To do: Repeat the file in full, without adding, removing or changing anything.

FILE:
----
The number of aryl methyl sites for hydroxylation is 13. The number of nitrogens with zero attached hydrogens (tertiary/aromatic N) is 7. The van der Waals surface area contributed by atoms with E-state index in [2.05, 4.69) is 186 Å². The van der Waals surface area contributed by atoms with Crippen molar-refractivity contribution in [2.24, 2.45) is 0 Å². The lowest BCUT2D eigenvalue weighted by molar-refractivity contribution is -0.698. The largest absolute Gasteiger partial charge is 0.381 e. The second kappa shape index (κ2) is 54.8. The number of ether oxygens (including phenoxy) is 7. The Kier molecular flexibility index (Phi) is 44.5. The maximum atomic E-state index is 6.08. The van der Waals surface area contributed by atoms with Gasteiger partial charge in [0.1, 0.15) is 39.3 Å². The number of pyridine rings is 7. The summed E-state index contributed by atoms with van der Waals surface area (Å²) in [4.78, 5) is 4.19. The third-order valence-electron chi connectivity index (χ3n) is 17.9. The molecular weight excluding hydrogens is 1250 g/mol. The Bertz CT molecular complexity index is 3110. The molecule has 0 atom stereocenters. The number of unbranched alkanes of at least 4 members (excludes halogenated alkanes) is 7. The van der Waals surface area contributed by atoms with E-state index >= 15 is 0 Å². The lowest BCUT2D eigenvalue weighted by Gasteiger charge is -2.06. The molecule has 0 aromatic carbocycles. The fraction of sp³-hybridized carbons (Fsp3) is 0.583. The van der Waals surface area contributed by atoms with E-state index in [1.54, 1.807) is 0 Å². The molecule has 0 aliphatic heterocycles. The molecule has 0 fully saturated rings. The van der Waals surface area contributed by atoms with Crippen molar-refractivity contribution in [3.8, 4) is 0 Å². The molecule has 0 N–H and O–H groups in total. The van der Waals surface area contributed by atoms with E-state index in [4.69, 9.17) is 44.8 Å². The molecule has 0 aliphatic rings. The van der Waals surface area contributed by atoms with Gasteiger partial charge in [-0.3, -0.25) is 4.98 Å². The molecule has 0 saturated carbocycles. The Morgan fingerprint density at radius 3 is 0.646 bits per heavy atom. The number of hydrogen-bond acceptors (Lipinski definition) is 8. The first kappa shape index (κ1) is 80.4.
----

The number of aryl methyl sites for hydroxylation is 13. The number of nitrogens with zero attached hydrogens (tertiary/aromatic N) is 7. The van der Waals surface area contributed by atoms with E-state index in [2.05, 4.69) is 186 Å². The van der Waals surface area contributed by atoms with Crippen molar-refractivity contribution in [2.24, 2.45) is 0 Å². The lowest BCUT2D eigenvalue weighted by molar-refractivity contribution is -0.698. The largest absolute Gasteiger partial charge is 0.381 e. The second kappa shape index (κ2) is 54.8. The number of ether oxygens (including phenoxy) is 7. The Kier molecular flexibility index (Phi) is 44.5. The maximum atomic E-state index is 6.08. The van der Waals surface area contributed by atoms with Gasteiger partial charge in [0.1, 0.15) is 39.3 Å². The number of pyridine rings is 7. The summed E-state index contributed by atoms with van der Waals surface area (Å²) in [4.78, 5) is 4.19. The third-order valence-electron chi connectivity index (χ3n) is 17.9. The molecular weight excluding hydrogens is 1250 g/mol. The Bertz CT molecular complexity index is 3110. The molecule has 0 atom stereocenters. The number of unbranched alkanes of at least 4 members (excludes halogenated alkanes) is 7. The van der Waals surface area contributed by atoms with E-state index >= 15 is 0 Å². The lowest BCUT2D eigenvalue weighted by Gasteiger charge is -2.06. The molecule has 0 aromatic carbocycles. The fraction of sp³-hybridized carbons (Fsp3) is 0.583. The van der Waals surface area contributed by atoms with E-state index in [1.54, 1.807) is 0 Å². The molecule has 0 aliphatic heterocycles. The molecule has 0 fully saturated rings. The van der Waals surface area contributed by atoms with Crippen molar-refractivity contribution in [3.8, 4) is 0 Å². The molecule has 0 N–H and O–H groups in total. The van der Waals surface area contributed by atoms with E-state index in [4.69, 9.17) is 44.8 Å². The molecule has 0 aliphatic rings. The van der Waals surface area contributed by atoms with Gasteiger partial charge in [-0.3, -0.25) is 4.98 Å². The molecule has 0 saturated carbocycles. The Morgan fingerprint density at radius 3 is 0.646 bits per heavy atom. The number of hydrogen-bond acceptors (Lipinski definition) is 8. The first kappa shape index (κ1) is 80.4.